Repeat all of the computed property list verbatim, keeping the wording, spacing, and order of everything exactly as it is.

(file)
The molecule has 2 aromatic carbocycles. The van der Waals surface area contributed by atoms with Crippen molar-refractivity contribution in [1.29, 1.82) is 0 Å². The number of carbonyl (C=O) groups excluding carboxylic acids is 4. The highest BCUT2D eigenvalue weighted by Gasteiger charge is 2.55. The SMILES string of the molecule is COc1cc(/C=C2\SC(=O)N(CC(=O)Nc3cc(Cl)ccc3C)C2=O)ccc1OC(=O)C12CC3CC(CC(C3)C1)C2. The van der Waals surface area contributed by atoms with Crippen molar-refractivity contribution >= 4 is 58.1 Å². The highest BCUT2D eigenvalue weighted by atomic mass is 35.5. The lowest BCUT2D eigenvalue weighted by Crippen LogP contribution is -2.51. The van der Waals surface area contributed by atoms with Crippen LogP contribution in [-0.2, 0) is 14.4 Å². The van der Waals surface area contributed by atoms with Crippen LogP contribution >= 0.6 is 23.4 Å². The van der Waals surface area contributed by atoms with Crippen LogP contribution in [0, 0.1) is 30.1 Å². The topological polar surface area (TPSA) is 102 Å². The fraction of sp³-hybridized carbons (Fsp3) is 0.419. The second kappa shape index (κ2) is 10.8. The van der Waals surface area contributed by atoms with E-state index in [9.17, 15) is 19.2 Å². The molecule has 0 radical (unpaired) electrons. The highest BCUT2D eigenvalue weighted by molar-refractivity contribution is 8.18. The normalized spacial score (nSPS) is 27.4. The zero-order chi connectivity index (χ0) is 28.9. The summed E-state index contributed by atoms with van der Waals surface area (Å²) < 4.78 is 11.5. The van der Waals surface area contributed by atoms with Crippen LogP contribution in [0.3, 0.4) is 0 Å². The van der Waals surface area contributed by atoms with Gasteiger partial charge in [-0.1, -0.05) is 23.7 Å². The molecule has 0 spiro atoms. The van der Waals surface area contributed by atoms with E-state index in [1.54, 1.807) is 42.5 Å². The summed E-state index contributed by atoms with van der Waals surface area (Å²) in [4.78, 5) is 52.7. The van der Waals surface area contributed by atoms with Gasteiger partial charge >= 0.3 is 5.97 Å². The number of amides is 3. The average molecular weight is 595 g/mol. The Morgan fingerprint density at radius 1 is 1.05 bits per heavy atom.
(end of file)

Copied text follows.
The molecule has 2 aromatic carbocycles. The van der Waals surface area contributed by atoms with Crippen molar-refractivity contribution in [1.29, 1.82) is 0 Å². The number of carbonyl (C=O) groups excluding carboxylic acids is 4. The highest BCUT2D eigenvalue weighted by Gasteiger charge is 2.55. The SMILES string of the molecule is COc1cc(/C=C2\SC(=O)N(CC(=O)Nc3cc(Cl)ccc3C)C2=O)ccc1OC(=O)C12CC3CC(CC(C3)C1)C2. The van der Waals surface area contributed by atoms with Crippen molar-refractivity contribution >= 4 is 58.1 Å². The highest BCUT2D eigenvalue weighted by atomic mass is 35.5. The lowest BCUT2D eigenvalue weighted by Crippen LogP contribution is -2.51. The van der Waals surface area contributed by atoms with Crippen LogP contribution in [-0.2, 0) is 14.4 Å². The van der Waals surface area contributed by atoms with Crippen LogP contribution >= 0.6 is 23.4 Å². The van der Waals surface area contributed by atoms with Crippen LogP contribution in [0, 0.1) is 30.1 Å². The topological polar surface area (TPSA) is 102 Å². The fraction of sp³-hybridized carbons (Fsp3) is 0.419. The second kappa shape index (κ2) is 10.8. The van der Waals surface area contributed by atoms with E-state index in [9.17, 15) is 19.2 Å². The molecule has 0 radical (unpaired) electrons. The highest BCUT2D eigenvalue weighted by molar-refractivity contribution is 8.18. The normalized spacial score (nSPS) is 27.4. The zero-order chi connectivity index (χ0) is 28.9. The summed E-state index contributed by atoms with van der Waals surface area (Å²) < 4.78 is 11.5. The van der Waals surface area contributed by atoms with Crippen LogP contribution in [0.3, 0.4) is 0 Å². The van der Waals surface area contributed by atoms with Gasteiger partial charge in [-0.1, -0.05) is 23.7 Å². The molecule has 0 spiro atoms. The van der Waals surface area contributed by atoms with E-state index in [1.54, 1.807) is 42.5 Å². The summed E-state index contributed by atoms with van der Waals surface area (Å²) in [4.78, 5) is 52.7. The van der Waals surface area contributed by atoms with Gasteiger partial charge >= 0.3 is 5.97 Å². The number of amides is 3. The average molecular weight is 595 g/mol. The Morgan fingerprint density at radius 1 is 1.05 bits per heavy atom.